Or at least I’ve been nursing the dream of such a database, anyway. Making explicit the relationships between all things in my life is a kind of madman’s fancy that no weblog could ever hope to fulfill. The reality of this site, though, has been that it has increasingly become focused on an important but hardly comprehensive subset of all that life stuff: design, technology and the Macintosh (lots of Macintosh).
It’s those topics that readers seem to return for regularly, or at least those are the posts that readers like to comment on the most. I’m happy with that — I’m grateful for any readership I have, frankly — but I’ve really been considering whether or not running one Web site really does it in terms of letting me do all the writing that I’d like. Some days, I don’t want to write about any of those core topics at all, and instead focus on other matters. But doing so feels like a dilution of what this site is known for, and so I’m inclined to refrain.
Pity My Movie Posts
Specifically, I’ve been thinking for some time now about the abysmal under-performance of any of the posts I’ve written on movies. To put it bluntly: people don’t seem to really care for them, which could just mean that they’re generally not very impressive. On the other hand, I enjoy writing them quite a bit, just as much as I enjoy watching the movies. Admittedly, my passion for film has lost out repeatedly to design and work over the past few years, but I still cherish the movies I’ve seen, and I make it a habit of drafting provocative, decisive reviews of each in my head as I leave a movie theater or unload the DVD player.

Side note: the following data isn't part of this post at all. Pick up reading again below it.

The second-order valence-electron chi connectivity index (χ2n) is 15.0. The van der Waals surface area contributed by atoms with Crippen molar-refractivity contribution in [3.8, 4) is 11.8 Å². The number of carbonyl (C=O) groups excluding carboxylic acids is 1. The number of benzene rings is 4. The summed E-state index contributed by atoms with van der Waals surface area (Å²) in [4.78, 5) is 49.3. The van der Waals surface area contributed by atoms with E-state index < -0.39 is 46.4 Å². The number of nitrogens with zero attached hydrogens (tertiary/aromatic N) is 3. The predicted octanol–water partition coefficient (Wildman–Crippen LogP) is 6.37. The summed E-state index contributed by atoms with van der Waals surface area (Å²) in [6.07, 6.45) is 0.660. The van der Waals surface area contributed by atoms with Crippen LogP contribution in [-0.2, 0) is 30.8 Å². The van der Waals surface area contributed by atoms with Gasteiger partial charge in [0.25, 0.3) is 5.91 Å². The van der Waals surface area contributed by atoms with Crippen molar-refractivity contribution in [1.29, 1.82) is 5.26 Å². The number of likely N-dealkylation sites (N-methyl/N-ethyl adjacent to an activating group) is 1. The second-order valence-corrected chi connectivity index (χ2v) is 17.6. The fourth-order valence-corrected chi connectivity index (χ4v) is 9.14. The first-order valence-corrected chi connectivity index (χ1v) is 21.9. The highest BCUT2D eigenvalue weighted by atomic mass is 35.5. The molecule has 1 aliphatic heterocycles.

Over the weekend, I spent some time comping up a home page and an article page for a new site that will allow me to focus entirely on writing about movies and television. The idea is that, with a clear focus on only that kind of content, those posts will start slowly receiving a bit more attention. It was a lot of fun to do, but all the while I was working on it, I remained unconvinced that I could really devote the necessary energy to it. Even if I put it on a less rigorous posting schedule than the one that I maintain for Subtraction.com, I’m not sure it would gain enough momentum to develop the kind of audience I would like for it.
To Blog or Not to Blog
I’m still tinkering with the comps, but I’m really stumped over whether to go through the trouble of building and launching it at all. Would anybody read it? I doubt I would be able to bring over very many of the design- or technology-focused readers from this site, but there should be at least a few who like my writings on movies and TV enough to visit regularly. To build an audience requires, among other things, regular posting of attention-getting content, which requires, basically, lots more time than I have. The worst would be to invest all the time and energy that I pour into building weblogs (I’m relatively slow, I guess), only to let it languish after the initial enthusiasm peters out or my schedule gets increasingly crazy. Basically, I have the power of a press but not the energy to maximize its full potential.